My latest work, The Australian Gothic, has recently been released on the Unfathomless label. Read below about the historical context of the Australian Gothic genre and the process of producing this particular composition.
Long before the fact of Australia was ever confirmed by explorers and cartographers it had already been imagined as a grotesque space, a land peopled by monsters. The idea of its existence was disputed, was even heretical for a time, and with the advent of the transportation of convicts its darkness seemed confirmed. The Antipodes was a world of reversals, the dark subconscious of Britain. It was, for all intents and purposes, Gothic par excellence, the dungeon of the world.
Gerry Turcotte (Australian Gothic. University of Wollongong.1998).
The Australian Gothic : a creative genre emphasising the terrors of isolation in this post-colonial land. The Australian Gothic exposes a tormented communal psyche weighted by dark secrets.
Australia, a country colonised in 1788 by unwilling convicts and prison guards. For these unfortunates Australia was a nightmarish location, its foreign terrain provoked feelings of fear and alienation. Gone was the British gothic landscape of moors and heaths. In its place were dangerous animals, deserts, bush-fires, floods and droughts. The comfortability of the known European landscape was replaced by this new unstable setting.
Integral to the colonisers’ sense of dislocation and dread was the Australian soundscape. Reading journals and novels from this era it is evident that the aural dimensions of the Australian landscape were strongly perceived in gothic terms of enclosure and entrapment. The vastness of the deserts unsettled the first colonisers who remarked upon its deathlike silence, while in the forests the mass of unfamiliar sounds induced intense feelings of fear and disorientation. This sparked feelings of loathing towards the newly colonised space, including the Aboriginal people. In the Australian Gothic tradition the landscape sounded alive, it surrounded and entrapped with suffocating force.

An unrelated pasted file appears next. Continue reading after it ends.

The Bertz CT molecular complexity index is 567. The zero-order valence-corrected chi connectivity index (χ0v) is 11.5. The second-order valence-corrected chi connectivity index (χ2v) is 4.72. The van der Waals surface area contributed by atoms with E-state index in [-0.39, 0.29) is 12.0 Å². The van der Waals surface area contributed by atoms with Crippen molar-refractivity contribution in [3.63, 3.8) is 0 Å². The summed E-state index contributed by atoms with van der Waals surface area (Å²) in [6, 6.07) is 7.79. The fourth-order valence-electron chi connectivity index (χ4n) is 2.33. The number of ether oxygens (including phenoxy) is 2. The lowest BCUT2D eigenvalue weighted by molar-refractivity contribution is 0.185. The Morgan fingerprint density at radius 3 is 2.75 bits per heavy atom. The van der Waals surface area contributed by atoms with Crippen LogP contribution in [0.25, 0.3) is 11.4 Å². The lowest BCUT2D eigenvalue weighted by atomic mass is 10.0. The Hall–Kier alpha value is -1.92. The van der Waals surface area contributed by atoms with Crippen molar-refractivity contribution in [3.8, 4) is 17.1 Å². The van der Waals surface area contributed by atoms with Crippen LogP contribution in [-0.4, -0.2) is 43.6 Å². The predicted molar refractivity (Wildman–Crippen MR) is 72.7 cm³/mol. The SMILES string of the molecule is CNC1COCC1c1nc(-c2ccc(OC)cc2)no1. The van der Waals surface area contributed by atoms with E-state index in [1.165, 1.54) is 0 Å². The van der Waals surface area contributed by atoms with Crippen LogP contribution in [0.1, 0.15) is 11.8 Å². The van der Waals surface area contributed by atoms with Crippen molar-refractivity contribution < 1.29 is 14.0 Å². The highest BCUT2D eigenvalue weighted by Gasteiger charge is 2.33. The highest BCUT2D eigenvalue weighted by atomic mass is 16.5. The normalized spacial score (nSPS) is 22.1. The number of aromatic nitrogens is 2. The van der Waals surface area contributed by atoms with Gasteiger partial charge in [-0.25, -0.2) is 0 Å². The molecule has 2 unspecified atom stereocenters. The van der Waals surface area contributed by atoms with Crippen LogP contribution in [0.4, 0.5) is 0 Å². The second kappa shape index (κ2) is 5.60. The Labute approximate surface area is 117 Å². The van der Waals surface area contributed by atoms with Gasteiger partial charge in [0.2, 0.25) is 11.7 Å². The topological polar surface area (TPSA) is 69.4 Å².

Growing up in a region where Aboriginal artifacts from the pre-colonial era could readily be found under shallow soil the bloody layers of history have always sat uncomfortably with me. We live on stolen land, a place where immoral and bloody actions happened in the recent past. We have a sense of un-belonging to this country. It is part of the Australian Gothic experience.
With this in mind I collected field recordings in my local valley of Main Arm, a place like much of Australia, partly suburban, partly open for farming. I wanted to create a composition that featured field recordings, both modified and unmodified, of sounds from local farms. Could we imagine ourselves in the past, a time when the steady expansion of the frontier into traditional Aboriginal land was a primary source of conflict?
Listening to the composition I hope a sense of unease and dread is provoked through its combination of sounds. Yet somewhere underneath its layers there is the suggestion of beauty, of what could have been. Listen and be transported into the fabric of Australia’s Gothic experience.